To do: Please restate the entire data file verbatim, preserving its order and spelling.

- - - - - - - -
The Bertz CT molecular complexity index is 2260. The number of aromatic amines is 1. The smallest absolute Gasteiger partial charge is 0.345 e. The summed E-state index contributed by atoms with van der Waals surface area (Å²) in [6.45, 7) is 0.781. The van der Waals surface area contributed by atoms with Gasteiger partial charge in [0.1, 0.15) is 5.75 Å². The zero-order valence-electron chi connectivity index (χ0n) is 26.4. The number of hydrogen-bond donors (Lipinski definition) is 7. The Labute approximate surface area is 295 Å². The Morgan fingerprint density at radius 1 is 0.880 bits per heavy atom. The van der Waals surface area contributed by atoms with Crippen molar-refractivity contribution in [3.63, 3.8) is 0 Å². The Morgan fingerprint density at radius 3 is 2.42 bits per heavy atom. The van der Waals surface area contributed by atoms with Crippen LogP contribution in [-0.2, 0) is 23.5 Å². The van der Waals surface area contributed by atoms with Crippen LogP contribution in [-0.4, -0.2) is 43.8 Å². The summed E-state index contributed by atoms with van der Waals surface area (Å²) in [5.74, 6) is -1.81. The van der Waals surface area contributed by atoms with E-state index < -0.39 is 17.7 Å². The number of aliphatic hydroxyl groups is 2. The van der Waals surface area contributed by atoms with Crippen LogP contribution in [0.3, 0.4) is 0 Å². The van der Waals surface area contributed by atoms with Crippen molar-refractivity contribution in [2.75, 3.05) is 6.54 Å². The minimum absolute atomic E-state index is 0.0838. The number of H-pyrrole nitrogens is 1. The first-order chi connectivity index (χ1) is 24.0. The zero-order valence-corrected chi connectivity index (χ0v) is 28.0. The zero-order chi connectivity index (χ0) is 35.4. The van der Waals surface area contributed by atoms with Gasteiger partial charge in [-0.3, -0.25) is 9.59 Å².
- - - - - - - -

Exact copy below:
The Bertz CT molecular complexity index is 2260. The number of aromatic amines is 1. The smallest absolute Gasteiger partial charge is 0.345 e. The summed E-state index contributed by atoms with van der Waals surface area (Å²) in [6.45, 7) is 0.781. The van der Waals surface area contributed by atoms with Gasteiger partial charge in [0.1, 0.15) is 5.75 Å². The zero-order valence-electron chi connectivity index (χ0n) is 26.4. The number of hydrogen-bond donors (Lipinski definition) is 7. The Labute approximate surface area is 295 Å². The Morgan fingerprint density at radius 1 is 0.880 bits per heavy atom. The van der Waals surface area contributed by atoms with Crippen molar-refractivity contribution in [3.63, 3.8) is 0 Å². The Morgan fingerprint density at radius 3 is 2.42 bits per heavy atom. The van der Waals surface area contributed by atoms with Crippen LogP contribution in [-0.2, 0) is 23.5 Å². The van der Waals surface area contributed by atoms with Crippen LogP contribution in [-0.4, -0.2) is 43.8 Å². The summed E-state index contributed by atoms with van der Waals surface area (Å²) in [5.74, 6) is -1.81. The van der Waals surface area contributed by atoms with E-state index < -0.39 is 17.7 Å². The number of aliphatic hydroxyl groups is 2. The van der Waals surface area contributed by atoms with Crippen LogP contribution in [0.3, 0.4) is 0 Å². The van der Waals surface area contributed by atoms with Crippen molar-refractivity contribution in [2.75, 3.05) is 6.54 Å². The minimum absolute atomic E-state index is 0.0838. The number of H-pyrrole nitrogens is 1. The first-order chi connectivity index (χ1) is 24.0. The zero-order valence-corrected chi connectivity index (χ0v) is 28.0. The zero-order chi connectivity index (χ0) is 35.4. The van der Waals surface area contributed by atoms with Gasteiger partial charge in [-0.3, -0.25) is 9.59 Å².